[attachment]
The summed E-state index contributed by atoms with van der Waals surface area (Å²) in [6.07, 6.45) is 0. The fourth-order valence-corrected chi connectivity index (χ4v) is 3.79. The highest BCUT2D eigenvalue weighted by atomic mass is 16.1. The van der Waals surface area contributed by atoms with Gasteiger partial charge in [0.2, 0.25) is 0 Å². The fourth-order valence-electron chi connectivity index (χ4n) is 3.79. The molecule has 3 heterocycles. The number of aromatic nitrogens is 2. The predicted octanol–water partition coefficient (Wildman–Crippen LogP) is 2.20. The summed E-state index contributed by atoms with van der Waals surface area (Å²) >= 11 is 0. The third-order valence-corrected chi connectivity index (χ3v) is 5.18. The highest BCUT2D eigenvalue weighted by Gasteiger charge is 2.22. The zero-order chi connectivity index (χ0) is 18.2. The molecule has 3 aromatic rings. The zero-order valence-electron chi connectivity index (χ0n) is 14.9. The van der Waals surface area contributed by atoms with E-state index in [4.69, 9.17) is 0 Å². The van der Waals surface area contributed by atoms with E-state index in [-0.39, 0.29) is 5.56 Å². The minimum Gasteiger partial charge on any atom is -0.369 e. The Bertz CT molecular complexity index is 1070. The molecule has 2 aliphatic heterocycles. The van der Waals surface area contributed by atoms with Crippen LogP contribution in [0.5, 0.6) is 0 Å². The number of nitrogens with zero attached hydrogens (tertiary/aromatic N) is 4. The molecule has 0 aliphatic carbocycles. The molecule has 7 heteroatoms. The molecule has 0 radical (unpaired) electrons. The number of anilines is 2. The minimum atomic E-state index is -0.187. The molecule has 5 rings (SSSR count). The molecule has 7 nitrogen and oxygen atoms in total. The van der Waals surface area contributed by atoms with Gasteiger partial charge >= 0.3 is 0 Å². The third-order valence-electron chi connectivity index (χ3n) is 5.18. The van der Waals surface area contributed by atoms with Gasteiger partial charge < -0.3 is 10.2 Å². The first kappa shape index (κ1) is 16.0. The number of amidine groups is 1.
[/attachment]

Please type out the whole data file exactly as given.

The summed E-state index contributed by atoms with van der Waals surface area (Å²) in [6.07, 6.45) is 0. The fourth-order valence-corrected chi connectivity index (χ4v) is 3.79. The highest BCUT2D eigenvalue weighted by atomic mass is 16.1. The van der Waals surface area contributed by atoms with Gasteiger partial charge in [0.2, 0.25) is 0 Å². The fourth-order valence-electron chi connectivity index (χ4n) is 3.79. The molecule has 3 heterocycles. The number of aromatic nitrogens is 2. The predicted octanol–water partition coefficient (Wildman–Crippen LogP) is 2.20. The summed E-state index contributed by atoms with van der Waals surface area (Å²) >= 11 is 0. The third-order valence-corrected chi connectivity index (χ3v) is 5.18. The highest BCUT2D eigenvalue weighted by Gasteiger charge is 2.22. The zero-order chi connectivity index (χ0) is 18.2. The molecule has 3 aromatic rings. The zero-order valence-electron chi connectivity index (χ0n) is 14.9. The van der Waals surface area contributed by atoms with E-state index in [4.69, 9.17) is 0 Å². The van der Waals surface area contributed by atoms with E-state index in [-0.39, 0.29) is 5.56 Å². The minimum Gasteiger partial charge on any atom is -0.369 e. The Bertz CT molecular complexity index is 1070. The molecule has 2 aliphatic heterocycles. The van der Waals surface area contributed by atoms with Crippen LogP contribution in [0.5, 0.6) is 0 Å². The number of nitrogens with zero attached hydrogens (tertiary/aromatic N) is 4. The molecule has 0 aliphatic carbocycles. The molecule has 7 heteroatoms. The molecule has 0 radical (unpaired) electrons. The number of anilines is 2. The minimum atomic E-state index is -0.187. The molecule has 5 rings (SSSR count). The molecule has 7 nitrogen and oxygen atoms in total. The van der Waals surface area contributed by atoms with Gasteiger partial charge >= 0.3 is 0 Å². The third-order valence-electron chi connectivity index (χ3n) is 5.18. The van der Waals surface area contributed by atoms with Gasteiger partial charge < -0.3 is 10.2 Å². The first kappa shape index (κ1) is 16.0. The number of amidine groups is 1.